NC: Ex-prostitute leads others out

Published: Sat, Jun. 27, 2009 02:00AM

RALEIGH – Last week, Sheila Sanders celebrated five years of redemption — five years since she smoked a crack rock, five years since she turned a trick.

She shook off 13 years as a prostitute in Southeast Raleigh, lost years when she gave up four children to a neighbor, endured five rapes and scavenged meals from the trash — all to fill her pipe.

Five years ago, all she cared about was finding good-quality crack that hadn’t been cut with embalming fluid. Now she leads a support group at The Women’s Center downtown, counseling the very addicts who used to trick alongside her.

“For just one hour and a half,” she said, “I am somebody. I’m Sheila Sanders. These women know me from the streets, and they say, ‘I knew Sheila when, and if she can do it, I can do it.’ ”

Sanders, 50, belongs to a small club of recovered prostitutes. Some studies show that 1 in 20 women quit prostitution, though as many as 95 percent want out.

At the Women’s Center, Sanders knows women who have relapsed just to buy a pack of cigarettes. Women come in dirty, blistered, fighting bronchitis, often on the advice of a fellow prostitute.

“It’s not a simple little world you just quit,” said Jeri Jefferys, who directs the center’s SHAPE program. “Life on the street is traumatic. Being homeless is traumatic. All of these women have some post-traumatic stress.”

In her years of working corners, Sanders favored East Davie and Montague streets — narrow and lightly traveled. It was easy, she said, to duck behind a church, into a park on Martin or Davie streets or inside one of a dozen abandoned houses.

Her record shows dozens of arrests throughout her decade on the street, but only for drug possession, drinking in public or other misdemeanors. Never for prostitution.

Sanders took to the streets with fear at first. But before long, she was offering pointers to other women. Hide behind a building, but stay out in the open to avoid getting trapped. Don’t stay longer than a set number of minutes. Don’t charge $10 when you can charge $20. Don’t charge $20 when you can charge $30. She stuck to the same streets and squatted with crack-addicted boyfriends when she could.

But life as a Raleigh prostitute was perilous even for the experienced. Men would pull guns on her, force her into cars, drop her off in different counties. When that happened, she had to trade sex for a ride back to her corner.

You could never trust anyone, Sanders said. Sex, money and drugs were the only currency. You made deals. Tell another prostitute about a dealer with good crack and you might score extra drugs for yourself. But you expected to be cheated. Leave your corner to travel to a good crack dealer’s house, and when you return, another woman will be working in your spot.

“It’s a whole economy,” Jefferys said.

It took a coma and several weeks in the hospital to pull Sanders off the street. She was upset that her boyfriend was seeing another prostitute, and she smoked crack all night until she couldn’t walk.

When she woke up in WakeMed Raleigh, she told the doctor, “Please don’t send me back out there.”

Jefferys counsels 18 to 20 women at a time through the SHAPE program, which stands for safety, health and personal empowerment. Entry-level women start with the red group, where the main point is safety. Stop getting in cars with strangers. Get to a doctor and get some medication. Next comes the yellow group for women on their way to stability, maybe staying clean for a month and finding a steady place to stay.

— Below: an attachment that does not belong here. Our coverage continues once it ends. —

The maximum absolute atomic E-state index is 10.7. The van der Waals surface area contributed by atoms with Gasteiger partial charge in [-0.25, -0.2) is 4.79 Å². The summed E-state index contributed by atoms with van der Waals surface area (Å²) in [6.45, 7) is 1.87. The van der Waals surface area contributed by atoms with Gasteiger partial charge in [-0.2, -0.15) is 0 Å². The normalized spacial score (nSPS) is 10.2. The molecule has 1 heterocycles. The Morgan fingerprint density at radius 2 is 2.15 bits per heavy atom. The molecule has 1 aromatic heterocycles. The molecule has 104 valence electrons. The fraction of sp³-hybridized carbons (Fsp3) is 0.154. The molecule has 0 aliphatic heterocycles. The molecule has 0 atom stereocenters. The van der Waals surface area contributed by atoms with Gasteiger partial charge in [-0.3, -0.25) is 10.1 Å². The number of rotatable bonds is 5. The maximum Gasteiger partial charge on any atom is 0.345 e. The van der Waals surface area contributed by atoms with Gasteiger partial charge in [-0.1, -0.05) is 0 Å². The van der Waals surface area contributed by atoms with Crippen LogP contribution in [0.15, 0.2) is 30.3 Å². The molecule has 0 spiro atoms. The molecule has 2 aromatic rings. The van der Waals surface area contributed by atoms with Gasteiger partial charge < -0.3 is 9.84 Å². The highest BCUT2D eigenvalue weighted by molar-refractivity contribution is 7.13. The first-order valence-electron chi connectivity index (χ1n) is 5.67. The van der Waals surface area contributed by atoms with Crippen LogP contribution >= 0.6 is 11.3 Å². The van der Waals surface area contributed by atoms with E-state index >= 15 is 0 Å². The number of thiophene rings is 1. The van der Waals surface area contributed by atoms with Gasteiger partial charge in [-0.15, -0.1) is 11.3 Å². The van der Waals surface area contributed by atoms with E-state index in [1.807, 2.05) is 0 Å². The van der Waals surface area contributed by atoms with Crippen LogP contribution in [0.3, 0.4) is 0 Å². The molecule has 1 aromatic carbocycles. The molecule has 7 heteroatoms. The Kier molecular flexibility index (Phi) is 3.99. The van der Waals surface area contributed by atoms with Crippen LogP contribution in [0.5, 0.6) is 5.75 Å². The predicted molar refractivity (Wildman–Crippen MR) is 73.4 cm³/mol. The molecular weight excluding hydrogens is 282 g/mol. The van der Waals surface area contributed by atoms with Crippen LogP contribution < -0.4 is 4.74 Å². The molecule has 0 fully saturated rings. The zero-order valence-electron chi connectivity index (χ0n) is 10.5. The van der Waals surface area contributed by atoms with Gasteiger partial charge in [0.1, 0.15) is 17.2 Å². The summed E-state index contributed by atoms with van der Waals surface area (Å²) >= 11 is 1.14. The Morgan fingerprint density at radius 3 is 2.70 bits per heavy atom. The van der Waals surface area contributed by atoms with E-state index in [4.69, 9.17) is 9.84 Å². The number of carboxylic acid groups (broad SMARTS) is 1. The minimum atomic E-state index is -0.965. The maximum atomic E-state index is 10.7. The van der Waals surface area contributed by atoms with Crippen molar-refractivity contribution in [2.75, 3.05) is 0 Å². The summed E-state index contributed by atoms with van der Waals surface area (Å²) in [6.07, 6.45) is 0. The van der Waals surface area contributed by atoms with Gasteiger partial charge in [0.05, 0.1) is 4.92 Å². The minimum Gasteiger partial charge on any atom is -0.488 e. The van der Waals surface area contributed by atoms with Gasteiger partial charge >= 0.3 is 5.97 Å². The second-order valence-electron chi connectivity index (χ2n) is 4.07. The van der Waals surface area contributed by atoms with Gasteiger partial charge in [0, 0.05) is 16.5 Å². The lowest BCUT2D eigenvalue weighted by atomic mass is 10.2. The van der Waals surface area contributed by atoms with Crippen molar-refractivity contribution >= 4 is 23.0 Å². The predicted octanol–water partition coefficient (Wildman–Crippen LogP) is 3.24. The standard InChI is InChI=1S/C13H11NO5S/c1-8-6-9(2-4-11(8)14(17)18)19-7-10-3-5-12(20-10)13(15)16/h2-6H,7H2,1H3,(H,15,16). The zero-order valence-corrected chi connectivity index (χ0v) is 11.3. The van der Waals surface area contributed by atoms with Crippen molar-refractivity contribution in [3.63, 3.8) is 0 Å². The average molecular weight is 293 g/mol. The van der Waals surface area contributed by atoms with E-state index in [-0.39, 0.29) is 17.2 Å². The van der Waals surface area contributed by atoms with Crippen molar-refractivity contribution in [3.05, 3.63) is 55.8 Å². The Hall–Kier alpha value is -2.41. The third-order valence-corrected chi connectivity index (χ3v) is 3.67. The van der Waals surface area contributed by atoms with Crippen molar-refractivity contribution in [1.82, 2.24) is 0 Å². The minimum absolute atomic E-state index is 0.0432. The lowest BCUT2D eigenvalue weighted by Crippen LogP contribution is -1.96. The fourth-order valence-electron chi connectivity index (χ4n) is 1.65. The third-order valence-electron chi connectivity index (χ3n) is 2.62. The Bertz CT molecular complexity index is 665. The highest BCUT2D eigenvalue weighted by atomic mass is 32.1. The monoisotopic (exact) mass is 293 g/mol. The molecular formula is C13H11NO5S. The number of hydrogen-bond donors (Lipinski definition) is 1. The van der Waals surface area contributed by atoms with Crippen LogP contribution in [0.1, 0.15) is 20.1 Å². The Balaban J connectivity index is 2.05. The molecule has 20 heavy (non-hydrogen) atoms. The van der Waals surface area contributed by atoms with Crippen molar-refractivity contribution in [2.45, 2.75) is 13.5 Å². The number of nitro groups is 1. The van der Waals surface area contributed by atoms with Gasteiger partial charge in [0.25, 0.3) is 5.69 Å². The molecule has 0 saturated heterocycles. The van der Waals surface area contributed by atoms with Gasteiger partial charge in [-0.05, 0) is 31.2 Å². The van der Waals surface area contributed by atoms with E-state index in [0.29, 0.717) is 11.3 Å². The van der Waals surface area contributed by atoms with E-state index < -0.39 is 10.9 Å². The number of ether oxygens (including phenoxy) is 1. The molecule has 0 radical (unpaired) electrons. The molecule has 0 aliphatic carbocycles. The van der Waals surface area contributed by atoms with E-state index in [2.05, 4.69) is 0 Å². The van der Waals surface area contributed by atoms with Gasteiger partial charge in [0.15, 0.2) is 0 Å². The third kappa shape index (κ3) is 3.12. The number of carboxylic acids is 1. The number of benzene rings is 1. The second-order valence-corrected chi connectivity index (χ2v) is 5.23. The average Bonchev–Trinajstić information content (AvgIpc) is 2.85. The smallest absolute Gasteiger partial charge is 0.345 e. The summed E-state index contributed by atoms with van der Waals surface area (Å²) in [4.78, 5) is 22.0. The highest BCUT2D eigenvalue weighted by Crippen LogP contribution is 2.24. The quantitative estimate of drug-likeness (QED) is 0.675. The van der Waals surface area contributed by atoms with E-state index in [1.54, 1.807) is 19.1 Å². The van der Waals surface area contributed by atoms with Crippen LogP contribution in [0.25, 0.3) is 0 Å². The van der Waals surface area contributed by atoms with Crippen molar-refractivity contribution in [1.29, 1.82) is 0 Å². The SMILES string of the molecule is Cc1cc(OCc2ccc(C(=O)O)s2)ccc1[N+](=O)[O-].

Then comes blue group, for women who have made it through a year without drug abuse — a club that gets maybe three members a year.

SHAPE stays afloat on about $35,000 a year cobbled together from county, state and federal funds, and cutbacks are a constant problem. But Sanders comes every Monday and Wednesday for 90-minute sessions as a peer group leader. She gets by on nine medications. She spent much of her post-addiction time in a homeless shelter, and now she stays with her son. Her daughters are still upset with her, she said. She is comfortable being identified, but not photographed.

Sanders knows that many of the women come to SHAPE just for free food and clothing. She used to be one of them. She isn’t healthy enough to work. With her record, she doubts anyone would hire her. Ex-prostitutes don’t transition well to a 9-to-5 world.

But with a wooden cross around her neck, Sanders explains that God took the taste of crack out of her mouth. And she lives to tell everyone about a sweeter life. or 919-829-4818

Original on The News and Observer



  1. I really wish we did not ALWAYS hear of “(Prostitution and Drugs). It makes people think ALL prostituties are drug addicts! There are plenty that are NOT. Some never even smoked pot. You cannot compare a street hooker to the upscale ones. Just like you cannot compare a guy who picks hookers up on the street to a guy that uses a SERVICE. Some (Call Girls) make thousands of dollars per hr in hotel sites, do not drink or use drugs.
    Of course MS. Sanders can now speak of a “Sweeter Life”, ANYTHING would be better than what SHE had. Why was she not able to work for a SERVICE? Probably the Drugs. That was of her choice, but do not pool all working girls into the same batch. Some do not want it any different because it is so good the way they have it now.

  2. I read this story and I am wanting to find out if this is The Sheila Sanders that I grew up with. we use to be very close friends, Did she have a sister named Cheryl and a brother named Ronnie? could somebody please find this information out. I am a the wife of a Pastor now and I much would love to speak with her.
    thank you

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